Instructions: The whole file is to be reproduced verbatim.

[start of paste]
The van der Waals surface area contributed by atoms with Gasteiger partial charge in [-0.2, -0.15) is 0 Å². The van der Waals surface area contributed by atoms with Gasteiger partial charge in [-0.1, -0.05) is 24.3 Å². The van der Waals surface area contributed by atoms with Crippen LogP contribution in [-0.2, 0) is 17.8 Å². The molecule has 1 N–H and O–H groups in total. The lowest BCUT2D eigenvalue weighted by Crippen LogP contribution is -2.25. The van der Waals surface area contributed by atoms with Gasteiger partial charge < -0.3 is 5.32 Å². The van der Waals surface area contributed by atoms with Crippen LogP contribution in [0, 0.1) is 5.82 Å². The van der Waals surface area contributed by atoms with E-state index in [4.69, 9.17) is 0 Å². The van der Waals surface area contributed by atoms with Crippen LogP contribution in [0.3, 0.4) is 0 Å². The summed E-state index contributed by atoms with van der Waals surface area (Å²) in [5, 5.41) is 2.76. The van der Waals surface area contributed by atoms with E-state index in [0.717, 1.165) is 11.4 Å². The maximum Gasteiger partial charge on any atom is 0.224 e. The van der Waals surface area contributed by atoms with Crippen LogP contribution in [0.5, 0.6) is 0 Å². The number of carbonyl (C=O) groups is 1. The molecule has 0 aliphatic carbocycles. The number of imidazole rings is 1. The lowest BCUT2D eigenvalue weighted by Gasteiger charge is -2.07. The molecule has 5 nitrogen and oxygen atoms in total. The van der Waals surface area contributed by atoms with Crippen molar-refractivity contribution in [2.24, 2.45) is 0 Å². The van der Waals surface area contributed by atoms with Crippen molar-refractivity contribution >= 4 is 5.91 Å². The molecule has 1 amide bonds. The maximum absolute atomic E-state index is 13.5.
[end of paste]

The van der Waals surface area contributed by atoms with Gasteiger partial charge in [-0.2, -0.15) is 0 Å². The van der Waals surface area contributed by atoms with Gasteiger partial charge in [-0.1, -0.05) is 24.3 Å². The van der Waals surface area contributed by atoms with Crippen LogP contribution in [-0.2, 0) is 17.8 Å². The molecule has 1 N–H and O–H groups in total. The lowest BCUT2D eigenvalue weighted by Crippen LogP contribution is -2.25. The van der Waals surface area contributed by atoms with Gasteiger partial charge < -0.3 is 5.32 Å². The van der Waals surface area contributed by atoms with Crippen LogP contribution in [0, 0.1) is 5.82 Å². The van der Waals surface area contributed by atoms with E-state index in [4.69, 9.17) is 0 Å². The van der Waals surface area contributed by atoms with Crippen LogP contribution in [0.3, 0.4) is 0 Å². The summed E-state index contributed by atoms with van der Waals surface area (Å²) in [5, 5.41) is 2.76. The van der Waals surface area contributed by atoms with E-state index in [0.717, 1.165) is 11.4 Å². The maximum Gasteiger partial charge on any atom is 0.224 e. The van der Waals surface area contributed by atoms with Crippen LogP contribution in [0.5, 0.6) is 0 Å². The number of carbonyl (C=O) groups is 1. The molecule has 0 aliphatic carbocycles. The number of imidazole rings is 1. The lowest BCUT2D eigenvalue weighted by Gasteiger charge is -2.07. The molecule has 5 nitrogen and oxygen atoms in total. The van der Waals surface area contributed by atoms with Crippen molar-refractivity contribution in [2.24, 2.45) is 0 Å². The van der Waals surface area contributed by atoms with Crippen molar-refractivity contribution >= 4 is 5.91 Å². The molecule has 1 amide bonds. The maximum absolute atomic E-state index is 13.5.